• Fearless Minds


Just as I was about to unmute myself at the meeting, my mom yelled, "Saniya, come down and get your food!!" Unfortunately, billions of students have lived through this moment in the past year. Ever since the COVID-19 pandemic, many of us have been confined into smaller spaces and are spending more time with our families than ever before. Although being given this time may be a blessing for some, many students have reported increased family disputes over time, feeling suffocated, frustrated, and burnt out. This is a consequence of the blurring of the work-home life boundary during the pandemic. To overcome this challenge, psychologists suggest that setting healthy boundaries within the family is the only antidote.1

What is a health boundary, and what is its significance?  

The term "boundary" is often associated with a line that separates physical quantities. However, very few are aware that one can also set boundaries to ameliorate their emotional and mental well-being. Healthy boundaries are an essential component of self-care where individuals recognize or communicate their own needs and take active steps to meet them. Setting boundaries can establish one's identity, improve self-esteem, and help one understand what emotions/events are in or out of their control or responsibility.2

Here are some of the ways you can set healthy emotional boundaries to improve your

mental health while working at home during the pandemic: 

1. Identify your needs and clearly communicate them

When working from home, you may be spending too much time at work, snowballing into a

burnout or you may be spending a significant time only looking after your family's needs. However, it's crucial to slow down and take a moment to put yourself first and assess your needs. To do so, it's important to ask yourself: Do I have the mental capacity to deal with this task? Am I willing to take out time for this specific activity? Are my body sensations overstimulated? Once you have identified your needs, it's important to communicate them firmly with others and yourself.3

2. Identify your triggers and prepare for them

As they say, it's better to be safe than sorry! To protect your mental-wellbeing, it's essential to identify your triggers and prepare for them well in advance. A "trigger" is a difficult or uncomfortable situation. To identify your triggers, you must be mindful of your body sensations and mental state at all times. I usually meditate or journal to understand how my body reacts to certain situations, helping me identify my triggers. But your trigger point may present itself in a different manner. Once you have identified your triggers, you should plan and find a suitable coping strategy to take the best care of yourself. If you are socially anxious, a tip might be to practice role-playing a conversation in front of the mirror to prepare yourself for that stressful situation!4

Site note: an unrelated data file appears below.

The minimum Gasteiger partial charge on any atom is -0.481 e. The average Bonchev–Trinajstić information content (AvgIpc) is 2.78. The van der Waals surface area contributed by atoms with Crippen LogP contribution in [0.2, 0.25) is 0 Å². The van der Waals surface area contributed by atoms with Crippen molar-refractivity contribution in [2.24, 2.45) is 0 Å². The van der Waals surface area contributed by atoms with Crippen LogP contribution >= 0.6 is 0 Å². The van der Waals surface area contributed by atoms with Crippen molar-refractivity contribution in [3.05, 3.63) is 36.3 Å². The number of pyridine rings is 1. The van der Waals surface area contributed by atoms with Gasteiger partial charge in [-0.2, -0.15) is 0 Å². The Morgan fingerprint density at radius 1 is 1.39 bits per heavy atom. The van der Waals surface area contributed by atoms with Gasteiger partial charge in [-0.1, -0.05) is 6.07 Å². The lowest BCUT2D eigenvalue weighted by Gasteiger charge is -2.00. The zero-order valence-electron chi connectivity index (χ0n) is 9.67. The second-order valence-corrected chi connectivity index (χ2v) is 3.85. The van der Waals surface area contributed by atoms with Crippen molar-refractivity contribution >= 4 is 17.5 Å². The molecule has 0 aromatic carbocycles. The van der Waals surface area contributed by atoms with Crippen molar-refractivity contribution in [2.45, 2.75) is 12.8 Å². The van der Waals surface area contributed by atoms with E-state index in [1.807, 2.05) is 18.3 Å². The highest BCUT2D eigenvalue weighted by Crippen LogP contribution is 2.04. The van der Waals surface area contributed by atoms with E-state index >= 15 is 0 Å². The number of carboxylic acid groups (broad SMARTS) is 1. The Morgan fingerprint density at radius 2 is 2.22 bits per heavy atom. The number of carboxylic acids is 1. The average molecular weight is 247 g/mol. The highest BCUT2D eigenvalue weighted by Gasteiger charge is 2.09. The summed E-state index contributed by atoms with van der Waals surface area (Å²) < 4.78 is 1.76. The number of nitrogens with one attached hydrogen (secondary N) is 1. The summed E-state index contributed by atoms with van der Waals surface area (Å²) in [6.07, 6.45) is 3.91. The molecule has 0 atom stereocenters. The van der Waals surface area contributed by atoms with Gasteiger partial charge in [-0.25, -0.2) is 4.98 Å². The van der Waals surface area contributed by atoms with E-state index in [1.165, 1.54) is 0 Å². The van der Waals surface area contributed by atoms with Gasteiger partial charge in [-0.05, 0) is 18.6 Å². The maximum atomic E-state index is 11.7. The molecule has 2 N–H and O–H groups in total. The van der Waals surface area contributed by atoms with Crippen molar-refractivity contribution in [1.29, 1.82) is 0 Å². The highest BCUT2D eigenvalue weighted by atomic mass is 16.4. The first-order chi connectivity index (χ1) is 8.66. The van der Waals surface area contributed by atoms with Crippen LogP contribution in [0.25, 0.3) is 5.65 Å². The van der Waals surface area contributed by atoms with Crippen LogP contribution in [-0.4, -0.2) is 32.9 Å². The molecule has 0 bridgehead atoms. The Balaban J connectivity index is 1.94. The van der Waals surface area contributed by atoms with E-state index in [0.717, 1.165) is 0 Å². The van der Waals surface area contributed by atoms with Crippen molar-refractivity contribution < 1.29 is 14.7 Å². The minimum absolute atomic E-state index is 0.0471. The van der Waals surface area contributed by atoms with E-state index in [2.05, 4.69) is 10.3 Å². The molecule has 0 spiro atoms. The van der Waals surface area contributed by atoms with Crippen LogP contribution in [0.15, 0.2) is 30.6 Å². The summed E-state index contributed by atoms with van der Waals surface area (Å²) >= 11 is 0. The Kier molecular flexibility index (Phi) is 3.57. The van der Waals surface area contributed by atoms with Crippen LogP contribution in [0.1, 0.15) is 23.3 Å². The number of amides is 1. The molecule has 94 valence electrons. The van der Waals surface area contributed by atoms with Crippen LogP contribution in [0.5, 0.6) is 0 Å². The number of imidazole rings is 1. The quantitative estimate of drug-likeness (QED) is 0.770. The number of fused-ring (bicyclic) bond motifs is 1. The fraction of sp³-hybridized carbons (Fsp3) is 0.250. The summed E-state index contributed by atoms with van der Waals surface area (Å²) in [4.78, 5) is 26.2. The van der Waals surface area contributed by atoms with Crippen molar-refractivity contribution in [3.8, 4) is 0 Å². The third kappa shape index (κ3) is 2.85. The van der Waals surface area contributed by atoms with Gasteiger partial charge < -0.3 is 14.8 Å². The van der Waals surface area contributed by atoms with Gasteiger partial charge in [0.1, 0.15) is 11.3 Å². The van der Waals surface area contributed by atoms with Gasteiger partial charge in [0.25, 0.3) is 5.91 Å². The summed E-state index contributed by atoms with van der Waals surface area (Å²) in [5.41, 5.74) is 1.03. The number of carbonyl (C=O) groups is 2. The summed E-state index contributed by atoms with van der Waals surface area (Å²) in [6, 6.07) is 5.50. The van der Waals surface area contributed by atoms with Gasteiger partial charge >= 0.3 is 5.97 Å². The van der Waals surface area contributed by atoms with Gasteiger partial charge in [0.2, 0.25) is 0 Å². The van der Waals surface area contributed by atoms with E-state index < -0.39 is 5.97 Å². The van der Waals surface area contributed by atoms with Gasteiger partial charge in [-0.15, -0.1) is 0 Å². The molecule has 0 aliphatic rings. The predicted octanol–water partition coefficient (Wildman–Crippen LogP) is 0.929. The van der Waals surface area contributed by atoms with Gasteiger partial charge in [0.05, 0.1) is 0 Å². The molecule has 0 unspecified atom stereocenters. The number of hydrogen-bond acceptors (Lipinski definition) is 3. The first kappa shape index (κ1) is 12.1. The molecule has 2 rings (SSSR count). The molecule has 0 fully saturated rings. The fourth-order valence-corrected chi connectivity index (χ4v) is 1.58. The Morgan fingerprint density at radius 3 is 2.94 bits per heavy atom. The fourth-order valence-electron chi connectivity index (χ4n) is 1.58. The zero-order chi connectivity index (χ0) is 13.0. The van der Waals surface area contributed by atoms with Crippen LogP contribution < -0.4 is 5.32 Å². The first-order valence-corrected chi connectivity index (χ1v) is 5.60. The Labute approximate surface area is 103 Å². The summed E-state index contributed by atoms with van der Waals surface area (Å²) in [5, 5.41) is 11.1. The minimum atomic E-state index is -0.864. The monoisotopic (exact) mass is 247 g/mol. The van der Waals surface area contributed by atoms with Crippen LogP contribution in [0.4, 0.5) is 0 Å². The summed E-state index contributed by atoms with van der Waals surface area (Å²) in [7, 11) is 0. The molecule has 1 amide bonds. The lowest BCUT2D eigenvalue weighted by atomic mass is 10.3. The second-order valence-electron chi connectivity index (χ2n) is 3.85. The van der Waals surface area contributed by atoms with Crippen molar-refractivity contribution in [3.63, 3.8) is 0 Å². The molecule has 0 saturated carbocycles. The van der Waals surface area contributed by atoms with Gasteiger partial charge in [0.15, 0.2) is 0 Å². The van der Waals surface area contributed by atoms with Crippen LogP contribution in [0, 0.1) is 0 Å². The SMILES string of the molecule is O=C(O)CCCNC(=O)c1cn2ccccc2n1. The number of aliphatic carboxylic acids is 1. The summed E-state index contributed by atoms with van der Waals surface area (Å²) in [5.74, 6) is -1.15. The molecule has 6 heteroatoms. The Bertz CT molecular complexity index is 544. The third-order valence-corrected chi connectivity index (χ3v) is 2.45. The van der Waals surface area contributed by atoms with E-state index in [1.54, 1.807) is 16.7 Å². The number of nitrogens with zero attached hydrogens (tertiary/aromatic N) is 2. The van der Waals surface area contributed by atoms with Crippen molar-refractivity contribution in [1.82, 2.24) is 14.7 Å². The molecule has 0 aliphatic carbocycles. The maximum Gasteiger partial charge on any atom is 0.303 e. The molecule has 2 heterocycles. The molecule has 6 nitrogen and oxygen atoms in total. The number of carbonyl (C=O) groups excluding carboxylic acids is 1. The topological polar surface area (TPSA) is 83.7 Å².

3. Learn the art of saying "no"; 

For a long time, we have been taught that saying no is considered disrespectful. Many

individuals, including myself, tend to people please as we feel guilty for saying "no". However, this can be highly detrimental to your mental health as you should respect your body's needs. If you don't have the time or emotional capacity for something, it's okay to communicate that firmly with the word "no." It is important to understand that this does not make you a bad co-worker, friend or daughter; you are simply protecting your well-being. A few ways you can say "no" is by being assertive yet respectful and using more "I" statements.4 For example: " I appreciate you reaching out to me, but I have a lot on my plate, and so I can't devote the time to be of quality help to you."

4. Claim your space 

It is crucial to recognize that your time, space and emotional state are finite resources and so should be used wisely. You can respect your space and time by claiming your space. Using headphones is a great way to disconnect from the rest of the world and tune into your inner emotions! Keeping your routine intact is also a great way to make time for yourself. 

Transitioning into virtual learning and spending ample time with your family after months of independence can be a daunting experience. However, it's a process that will help you learn how to set healthy boundaries and build a better relationship with yourself and others.5

Written by: Saniya Nagpal

Year III, Honors Psychology, Neuroscience, and Behaviour

McMaster University







50 views0 comments

Recent Posts

See All